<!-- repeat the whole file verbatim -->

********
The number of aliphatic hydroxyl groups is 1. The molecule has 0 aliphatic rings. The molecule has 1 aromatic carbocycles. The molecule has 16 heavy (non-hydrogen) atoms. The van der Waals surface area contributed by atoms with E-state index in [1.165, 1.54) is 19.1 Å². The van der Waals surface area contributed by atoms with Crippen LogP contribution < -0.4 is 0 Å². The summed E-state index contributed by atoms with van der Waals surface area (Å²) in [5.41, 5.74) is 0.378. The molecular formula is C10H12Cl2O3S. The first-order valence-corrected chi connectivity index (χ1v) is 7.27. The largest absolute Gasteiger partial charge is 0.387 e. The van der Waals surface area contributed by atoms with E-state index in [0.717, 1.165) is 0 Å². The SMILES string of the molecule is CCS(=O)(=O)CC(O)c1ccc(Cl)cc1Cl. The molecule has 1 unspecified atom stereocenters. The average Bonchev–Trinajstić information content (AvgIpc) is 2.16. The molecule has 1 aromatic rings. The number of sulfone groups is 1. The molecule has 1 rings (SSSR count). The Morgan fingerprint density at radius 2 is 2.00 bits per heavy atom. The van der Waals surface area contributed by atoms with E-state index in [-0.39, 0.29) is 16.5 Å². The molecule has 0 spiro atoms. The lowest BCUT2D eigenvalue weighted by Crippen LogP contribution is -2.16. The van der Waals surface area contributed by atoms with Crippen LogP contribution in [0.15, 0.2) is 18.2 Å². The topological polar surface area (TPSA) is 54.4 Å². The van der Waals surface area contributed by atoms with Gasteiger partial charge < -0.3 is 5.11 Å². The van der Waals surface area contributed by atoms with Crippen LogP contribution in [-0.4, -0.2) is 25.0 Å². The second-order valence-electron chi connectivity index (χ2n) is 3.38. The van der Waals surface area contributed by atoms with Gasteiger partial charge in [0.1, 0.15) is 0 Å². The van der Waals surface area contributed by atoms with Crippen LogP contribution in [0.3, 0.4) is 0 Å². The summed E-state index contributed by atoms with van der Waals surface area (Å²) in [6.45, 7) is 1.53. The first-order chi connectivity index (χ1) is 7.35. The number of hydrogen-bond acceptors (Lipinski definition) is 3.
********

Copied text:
The number of aliphatic hydroxyl groups is 1. The molecule has 0 aliphatic rings. The molecule has 1 aromatic carbocycles. The molecule has 16 heavy (non-hydrogen) atoms. The van der Waals surface area contributed by atoms with E-state index in [1.165, 1.54) is 19.1 Å². The van der Waals surface area contributed by atoms with Crippen LogP contribution < -0.4 is 0 Å². The summed E-state index contributed by atoms with van der Waals surface area (Å²) in [5.41, 5.74) is 0.378. The molecular formula is C10H12Cl2O3S. The first-order valence-corrected chi connectivity index (χ1v) is 7.27. The largest absolute Gasteiger partial charge is 0.387 e. The van der Waals surface area contributed by atoms with E-state index in [0.717, 1.165) is 0 Å². The SMILES string of the molecule is CCS(=O)(=O)CC(O)c1ccc(Cl)cc1Cl. The molecule has 1 unspecified atom stereocenters. The average Bonchev–Trinajstić information content (AvgIpc) is 2.16. The molecule has 1 aromatic rings. The number of sulfone groups is 1. The molecule has 1 rings (SSSR count). The Morgan fingerprint density at radius 2 is 2.00 bits per heavy atom. The van der Waals surface area contributed by atoms with E-state index in [-0.39, 0.29) is 16.5 Å². The molecule has 0 spiro atoms. The lowest BCUT2D eigenvalue weighted by Crippen LogP contribution is -2.16. The van der Waals surface area contributed by atoms with Crippen LogP contribution in [0.15, 0.2) is 18.2 Å². The topological polar surface area (TPSA) is 54.4 Å². The van der Waals surface area contributed by atoms with Gasteiger partial charge < -0.3 is 5.11 Å². The van der Waals surface area contributed by atoms with Crippen LogP contribution in [-0.4, -0.2) is 25.0 Å². The second-order valence-electron chi connectivity index (χ2n) is 3.38. The van der Waals surface area contributed by atoms with Gasteiger partial charge in [0.1, 0.15) is 0 Å². The van der Waals surface area contributed by atoms with Crippen LogP contribution in [0.3, 0.4) is 0 Å². The summed E-state index contributed by atoms with van der Waals surface area (Å²) in [6.45, 7) is 1.53. The first-order chi connectivity index (χ1) is 7.35. The number of hydrogen-bond acceptors (Lipinski definition) is 3.